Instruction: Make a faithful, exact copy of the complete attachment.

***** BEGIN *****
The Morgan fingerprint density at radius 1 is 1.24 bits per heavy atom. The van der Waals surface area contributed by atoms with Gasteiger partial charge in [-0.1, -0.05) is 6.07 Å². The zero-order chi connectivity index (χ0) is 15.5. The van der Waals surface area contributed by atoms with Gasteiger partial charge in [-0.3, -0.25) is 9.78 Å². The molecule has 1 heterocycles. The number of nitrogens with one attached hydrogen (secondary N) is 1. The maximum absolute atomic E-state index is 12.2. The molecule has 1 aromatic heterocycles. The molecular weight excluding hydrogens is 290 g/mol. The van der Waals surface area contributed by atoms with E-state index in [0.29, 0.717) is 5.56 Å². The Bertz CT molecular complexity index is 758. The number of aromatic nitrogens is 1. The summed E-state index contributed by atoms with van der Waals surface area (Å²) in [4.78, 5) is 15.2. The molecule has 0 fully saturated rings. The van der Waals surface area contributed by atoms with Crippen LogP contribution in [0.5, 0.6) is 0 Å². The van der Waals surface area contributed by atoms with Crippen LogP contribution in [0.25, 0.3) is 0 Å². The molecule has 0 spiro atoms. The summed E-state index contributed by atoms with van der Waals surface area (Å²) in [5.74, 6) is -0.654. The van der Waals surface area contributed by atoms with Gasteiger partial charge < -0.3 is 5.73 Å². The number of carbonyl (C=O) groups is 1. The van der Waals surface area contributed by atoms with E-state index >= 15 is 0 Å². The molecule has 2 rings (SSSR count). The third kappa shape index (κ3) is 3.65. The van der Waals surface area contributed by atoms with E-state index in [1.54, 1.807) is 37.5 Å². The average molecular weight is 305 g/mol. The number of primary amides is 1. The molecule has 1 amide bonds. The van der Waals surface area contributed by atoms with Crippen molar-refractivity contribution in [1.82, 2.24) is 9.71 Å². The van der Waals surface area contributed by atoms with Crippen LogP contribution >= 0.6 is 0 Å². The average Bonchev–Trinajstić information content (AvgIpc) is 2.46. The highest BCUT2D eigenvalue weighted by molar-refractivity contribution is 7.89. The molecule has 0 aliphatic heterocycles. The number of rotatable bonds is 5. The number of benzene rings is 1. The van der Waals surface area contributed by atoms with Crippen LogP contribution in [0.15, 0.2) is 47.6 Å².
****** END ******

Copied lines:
The Morgan fingerprint density at radius 1 is 1.24 bits per heavy atom. The van der Waals surface area contributed by atoms with Gasteiger partial charge in [-0.1, -0.05) is 6.07 Å². The zero-order chi connectivity index (χ0) is 15.5. The van der Waals surface area contributed by atoms with Gasteiger partial charge in [-0.3, -0.25) is 9.78 Å². The molecule has 1 heterocycles. The number of nitrogens with one attached hydrogen (secondary N) is 1. The maximum absolute atomic E-state index is 12.2. The molecule has 1 aromatic heterocycles. The molecular weight excluding hydrogens is 290 g/mol. The van der Waals surface area contributed by atoms with E-state index in [0.29, 0.717) is 5.56 Å². The Bertz CT molecular complexity index is 758. The number of aromatic nitrogens is 1. The summed E-state index contributed by atoms with van der Waals surface area (Å²) in [4.78, 5) is 15.2. The molecule has 0 fully saturated rings. The van der Waals surface area contributed by atoms with Crippen LogP contribution in [0.5, 0.6) is 0 Å². The van der Waals surface area contributed by atoms with Crippen LogP contribution in [0.25, 0.3) is 0 Å². The molecule has 0 spiro atoms. The summed E-state index contributed by atoms with van der Waals surface area (Å²) in [5.74, 6) is -0.654. The van der Waals surface area contributed by atoms with Gasteiger partial charge < -0.3 is 5.73 Å². The number of carbonyl (C=O) groups is 1. The van der Waals surface area contributed by atoms with E-state index >= 15 is 0 Å². The molecule has 2 rings (SSSR count). The third kappa shape index (κ3) is 3.65. The van der Waals surface area contributed by atoms with E-state index in [1.54, 1.807) is 37.5 Å². The average molecular weight is 305 g/mol. The number of primary amides is 1. The molecule has 1 amide bonds. The van der Waals surface area contributed by atoms with Crippen molar-refractivity contribution in [1.82, 2.24) is 9.71 Å². The van der Waals surface area contributed by atoms with Crippen LogP contribution >= 0.6 is 0 Å². The average Bonchev–Trinajstić information content (AvgIpc) is 2.46. The highest BCUT2D eigenvalue weighted by molar-refractivity contribution is 7.89. The molecule has 0 aliphatic heterocycles. The number of rotatable bonds is 5. The number of benzene rings is 1. The van der Waals surface area contributed by atoms with Crippen LogP contribution in [0.15, 0.2) is 47.6 Å².